Philip Mallory Jones: "This collaboration has been germinating for three decades, and longer. It comes out of, and marks, the paths we have traveled, my mother and I, from those early days of her teaching and me learning, to mature artists who respect each other's work. We have come full circle, in a way, albeit to converse through our art, with a shared language, about the lore and legends of our family, and our extended Family." 
Lisa Beth Robinson. Drowning. Greenville, NC: Somnambulist Tango Press, 2009. Haas Arts Special Collections NJ18 R5538 A12 2009 (LC)
The artist writes about this work: “My hope is that this book will make people realize that ignorance and racism is not only the province of the uneducated, that racism is a very real and daily part of our experience. The text for this book is a comment made in 2008 by an academic advisor at my university, a person who has a master’s degree. It was said to me and two of my coworkers, one of whom is black. I couldn’t believe my ears and still can’t believe she said this. The experience was so powerful that I can’t let it go. It’s up to us to work for a positive change. We have a lot of work to do.” 
The book is constructed in such a way that it is held in the codex format only by folded paper (no glue or sewing). This allows the reader to dissemble the work to view the pages as one unbroken image, as displayed here.
Clarissa T. Sligh. A Tourist Map to Japan: Major Air Routes in Japan : Voyage(r). Atlanta: Nexus Press, 2000. Haas Arts Special Collections NJ18 SL445 A12 2000 (LC)
In Tourist Map, Sligh documents her feelings as an African American women traveling to Japan through her photography, appropriated imagery and text, and her own writing. Sligh’s experience of feeling like a foreigner was heightened by traveling with her partner, a Jewish man, and his lack of self-consciousness participating in the rituals of a foreign country. Sligh writes “Here we are / On a flight to / Japan / Aaron dying to see it / Me still wavering” and “As African American / I know nothing about it / Care even less.” Toward the end of the book Sligh recalls the story of having dinner in the home of a Japanese family. The father tells Sligh that he really enjoyed the movie Roots and found it “educational.” She responded that she had a similar experience with Shogun. Sligh concludes, “We all laughed together as it sank in that Hollywood had provided us with our understanding of each other’s history. But even still, we couldn’t prevent Roots and Shogun from sitting down to dinner with us.”
Clarissa T. Sligh. Wrongly Bodied Two. Rosendale, NY: Women’s Studio Workshop, 2004. Haas Arts Special Collections NJ18.SL445 A12 2004 (LC)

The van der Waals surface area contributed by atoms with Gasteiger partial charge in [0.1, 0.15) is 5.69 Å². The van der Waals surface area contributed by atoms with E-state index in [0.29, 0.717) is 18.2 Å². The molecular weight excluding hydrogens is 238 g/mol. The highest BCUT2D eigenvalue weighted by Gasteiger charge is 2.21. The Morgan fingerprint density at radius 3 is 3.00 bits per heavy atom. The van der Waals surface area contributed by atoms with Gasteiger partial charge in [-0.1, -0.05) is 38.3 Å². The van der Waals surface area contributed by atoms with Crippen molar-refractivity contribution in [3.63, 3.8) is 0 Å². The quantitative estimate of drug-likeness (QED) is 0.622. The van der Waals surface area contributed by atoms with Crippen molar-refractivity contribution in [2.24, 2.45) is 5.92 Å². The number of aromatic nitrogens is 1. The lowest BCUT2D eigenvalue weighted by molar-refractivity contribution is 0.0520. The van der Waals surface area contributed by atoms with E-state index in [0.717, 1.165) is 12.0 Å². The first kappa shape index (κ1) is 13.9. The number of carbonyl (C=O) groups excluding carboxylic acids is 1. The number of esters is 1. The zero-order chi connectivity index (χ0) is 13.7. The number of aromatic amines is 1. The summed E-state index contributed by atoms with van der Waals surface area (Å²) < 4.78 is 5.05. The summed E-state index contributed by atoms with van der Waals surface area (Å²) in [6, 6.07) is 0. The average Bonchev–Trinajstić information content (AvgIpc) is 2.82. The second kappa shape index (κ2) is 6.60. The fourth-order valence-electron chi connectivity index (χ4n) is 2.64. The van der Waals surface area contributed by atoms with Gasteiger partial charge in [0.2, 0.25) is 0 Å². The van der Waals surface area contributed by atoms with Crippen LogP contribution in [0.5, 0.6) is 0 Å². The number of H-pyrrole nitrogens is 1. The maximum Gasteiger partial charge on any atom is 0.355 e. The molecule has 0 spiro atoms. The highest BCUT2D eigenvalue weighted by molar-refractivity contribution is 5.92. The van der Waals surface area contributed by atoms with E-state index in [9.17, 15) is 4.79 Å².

Wrongly Bodied Two, also available as a trade edition published by the Leeway Foundation in 2009, presents two tales in parallel: that of the transformation of Deborah to Jake and two slaves who escaped in 1848 by transforming themselves into master and servant so they could travel to the North. Sligh writes in the introduction: “Having lived in the Southeast, where vestiges of slavery still existed, I knew for certain that white could be black and black could be white; but that a male could be a female and a female could be male was not something I had encountered in all my fifty some years … The concept of changing one’s identity was not new to me. Slaves had escaped to become ‘free’ women and men. Light skin blacks ‘passed’ for white.” It is this exact parallel that unfolds through the photographically illustrated tome. As Deborah becomes Jake, Ellen Craft transforms herself from a black woman to a white man in order to escort her husband become servant on their travels. Both transformations are successful; Craft and her husband escape slavery and Jake starts a new life as a man. Sligh writes, “The violence against transgender people brings to mind the lynching of black men. It speaks to a fear that ‘white man equals masculinity equals power’ is a crumbling artificial construction.”
Taryn Wells. Swatch of Approval. 2008. Graphite and colored pencil drawing. Haas Arts Special Collections, Faber Birren Collection
In this work, Wells calls on the well-known swatch card as a method to showcase the range of skin color hues, and to give them evocative names, as is traditional for paint colors. Instead of “Persimmon Red” and “Ballet Slipper Pink,” Wells uses labels that carry the weight of a time when not only the color of one’s skin, but the relative lightness or darkness of it, was crucial to social standing: Porcelain, Flesh, Passing, Suitable, Questionable. While Wells informs us which color her skin is by circling the shade on the swatch card (Passing), the colorless self-portrait emphasizes that the viewer could not guess her skin color without this information. Wells asks us to consider if we view her differently now that we know the color.